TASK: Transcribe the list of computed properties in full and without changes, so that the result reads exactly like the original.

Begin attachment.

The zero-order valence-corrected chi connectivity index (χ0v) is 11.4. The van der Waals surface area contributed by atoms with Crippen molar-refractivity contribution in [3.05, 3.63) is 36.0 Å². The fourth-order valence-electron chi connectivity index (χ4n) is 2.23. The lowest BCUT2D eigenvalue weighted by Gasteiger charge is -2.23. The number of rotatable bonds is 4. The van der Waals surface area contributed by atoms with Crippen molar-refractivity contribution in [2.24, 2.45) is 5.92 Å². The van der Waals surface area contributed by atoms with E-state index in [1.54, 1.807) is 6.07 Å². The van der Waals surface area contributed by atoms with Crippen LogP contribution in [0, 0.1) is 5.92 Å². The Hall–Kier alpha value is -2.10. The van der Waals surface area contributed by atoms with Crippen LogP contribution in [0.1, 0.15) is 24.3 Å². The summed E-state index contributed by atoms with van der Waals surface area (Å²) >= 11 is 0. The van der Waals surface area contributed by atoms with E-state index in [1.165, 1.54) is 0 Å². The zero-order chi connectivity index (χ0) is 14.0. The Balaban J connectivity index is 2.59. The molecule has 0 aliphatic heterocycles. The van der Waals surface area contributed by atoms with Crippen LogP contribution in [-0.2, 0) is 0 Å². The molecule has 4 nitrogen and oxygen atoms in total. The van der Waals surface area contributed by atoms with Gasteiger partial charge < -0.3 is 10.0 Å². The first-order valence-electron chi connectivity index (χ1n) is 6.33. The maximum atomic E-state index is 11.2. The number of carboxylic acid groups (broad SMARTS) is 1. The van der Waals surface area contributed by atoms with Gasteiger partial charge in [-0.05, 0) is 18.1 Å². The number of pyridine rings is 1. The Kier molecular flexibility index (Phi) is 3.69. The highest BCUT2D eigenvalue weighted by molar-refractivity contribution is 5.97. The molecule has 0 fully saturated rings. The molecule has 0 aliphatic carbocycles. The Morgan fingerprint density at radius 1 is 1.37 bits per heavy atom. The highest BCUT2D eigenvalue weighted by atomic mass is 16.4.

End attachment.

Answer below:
The zero-order valence-corrected chi connectivity index (χ0v) is 11.4. The van der Waals surface area contributed by atoms with Crippen molar-refractivity contribution in [3.05, 3.63) is 36.0 Å². The fourth-order valence-electron chi connectivity index (χ4n) is 2.23. The lowest BCUT2D eigenvalue weighted by Gasteiger charge is -2.23. The number of rotatable bonds is 4. The van der Waals surface area contributed by atoms with Crippen molar-refractivity contribution in [2.24, 2.45) is 5.92 Å². The van der Waals surface area contributed by atoms with E-state index in [1.54, 1.807) is 6.07 Å². The van der Waals surface area contributed by atoms with Crippen LogP contribution in [0, 0.1) is 5.92 Å². The Hall–Kier alpha value is -2.10. The van der Waals surface area contributed by atoms with Crippen LogP contribution in [0.1, 0.15) is 24.3 Å². The summed E-state index contributed by atoms with van der Waals surface area (Å²) >= 11 is 0. The van der Waals surface area contributed by atoms with E-state index in [1.165, 1.54) is 0 Å². The zero-order chi connectivity index (χ0) is 14.0. The Balaban J connectivity index is 2.59. The molecule has 0 aliphatic heterocycles. The van der Waals surface area contributed by atoms with Crippen LogP contribution in [-0.2, 0) is 0 Å². The molecule has 4 nitrogen and oxygen atoms in total. The van der Waals surface area contributed by atoms with Gasteiger partial charge < -0.3 is 10.0 Å². The first-order valence-electron chi connectivity index (χ1n) is 6.33. The maximum atomic E-state index is 11.2. The number of carboxylic acid groups (broad SMARTS) is 1. The van der Waals surface area contributed by atoms with Gasteiger partial charge in [-0.05, 0) is 18.1 Å². The number of pyridine rings is 1. The Kier molecular flexibility index (Phi) is 3.69. The highest BCUT2D eigenvalue weighted by molar-refractivity contribution is 5.97. The molecule has 0 fully saturated rings. The molecule has 0 aliphatic carbocycles. The Morgan fingerprint density at radius 1 is 1.37 bits per heavy atom. The highest BCUT2D eigenvalue weighted by atomic mass is 16.4.